Cyprus Mail

Buying immovable property 101

buying property

Purchasing an immovable property is a process which requires careful handling by the purchaser, in order to avoid any unpleasant situations. Here is some basic information one should know before beginning the process.

There are three ways to purchase immovable property: with immediate transfer of a certificate of registration (title deed), through a sale contract (SLC), or from a current purchaser (not an owner) through assignment of a sale contract.

In the process of selecting the right property, the interested purchaser should look into all the rights and restrictions related to the property in question. The more information the prospective purchaser has at their disposal, the better decision they will be able to make.

The certificate of registration of the property should be requested. Having a title deed for the immovable property ensures its registration in the land register of the Department of Lands and Surveys (DLS).  For complete information, a recent certificate of registration should be requested from the seller, which contains important information regarding the type and current condition of the property.

In the absence of registration, the interested purchaser needs to investigate further and possibly seek the advice of a real estate expert.

Ask the seller to provide you with a search certificate of the property. Search for all the characteristics of the property you are interested in on the Department of Lands and Surveys Web portal (DLS Portal). The characteristics of all properties are available to the public free of charge. Moreover, at the DLS Portal you can find a video explaining how to search for them.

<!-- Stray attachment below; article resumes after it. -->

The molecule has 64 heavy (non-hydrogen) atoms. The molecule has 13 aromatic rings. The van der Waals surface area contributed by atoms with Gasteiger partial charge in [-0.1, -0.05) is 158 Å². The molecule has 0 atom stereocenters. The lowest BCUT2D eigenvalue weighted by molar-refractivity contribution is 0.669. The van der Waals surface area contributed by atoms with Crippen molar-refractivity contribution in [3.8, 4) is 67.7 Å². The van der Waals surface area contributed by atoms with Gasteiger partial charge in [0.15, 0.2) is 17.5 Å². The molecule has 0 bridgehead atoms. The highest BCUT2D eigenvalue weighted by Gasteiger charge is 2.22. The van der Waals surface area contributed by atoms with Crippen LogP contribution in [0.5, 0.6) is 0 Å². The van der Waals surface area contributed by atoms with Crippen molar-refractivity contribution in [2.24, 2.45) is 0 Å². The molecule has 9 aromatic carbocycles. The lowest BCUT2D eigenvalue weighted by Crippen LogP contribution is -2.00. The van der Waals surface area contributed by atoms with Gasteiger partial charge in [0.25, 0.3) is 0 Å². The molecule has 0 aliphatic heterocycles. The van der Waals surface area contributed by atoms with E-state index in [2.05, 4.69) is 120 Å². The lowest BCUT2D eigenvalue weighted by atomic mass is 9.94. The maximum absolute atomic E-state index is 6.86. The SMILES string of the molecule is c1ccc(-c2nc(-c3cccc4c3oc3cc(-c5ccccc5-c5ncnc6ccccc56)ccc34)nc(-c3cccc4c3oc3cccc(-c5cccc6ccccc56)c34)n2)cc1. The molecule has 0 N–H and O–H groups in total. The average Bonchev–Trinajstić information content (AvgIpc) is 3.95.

Make sure you find out the following:

  • Whether the immovable property is registered and whether it really belongs to the seller
  • The registered area of the property
  • If there are any encumbrances, such as a mortgage, memo (an encumbrance created after the registration of a court decision), court decision to sell the property, any other deposited sale contract and anything else affecting the property
  • If there are any personal prohibitions against the registered owner, such as an order of bankruptcy or dissolution of a company, an order prohibiting the owner from selling the property and so on
  • If there is legal access to the property or if it is enclaved
  • Whether any public stream, pathway or river passes through it
  • If the property is affected by compulsory acquisition
  • From the relevant planning authorities whether the property is affected by any development, such as a new road
  • If there are any other notes, or commitments, or restrictions on the property
  • If there have been any interventions by third parties, by local inspection of the property
  • If the registered area of the property corresponds to its actual area
  • The town planning characteristics of the property, so that you know the development and use rights of the property.

Regarding the purchase transaction, make sure you know whether it is subject to value added tax (VAT). Ask the seller whether VAT should be paid and at which rate. The seller should know in advance, after consultation with the tax department whether the sale property is subject to VAT.

Make sure you know the amount of transfer fees you as a purchaser will have to pay to the DLS when the property is transferred to your name.

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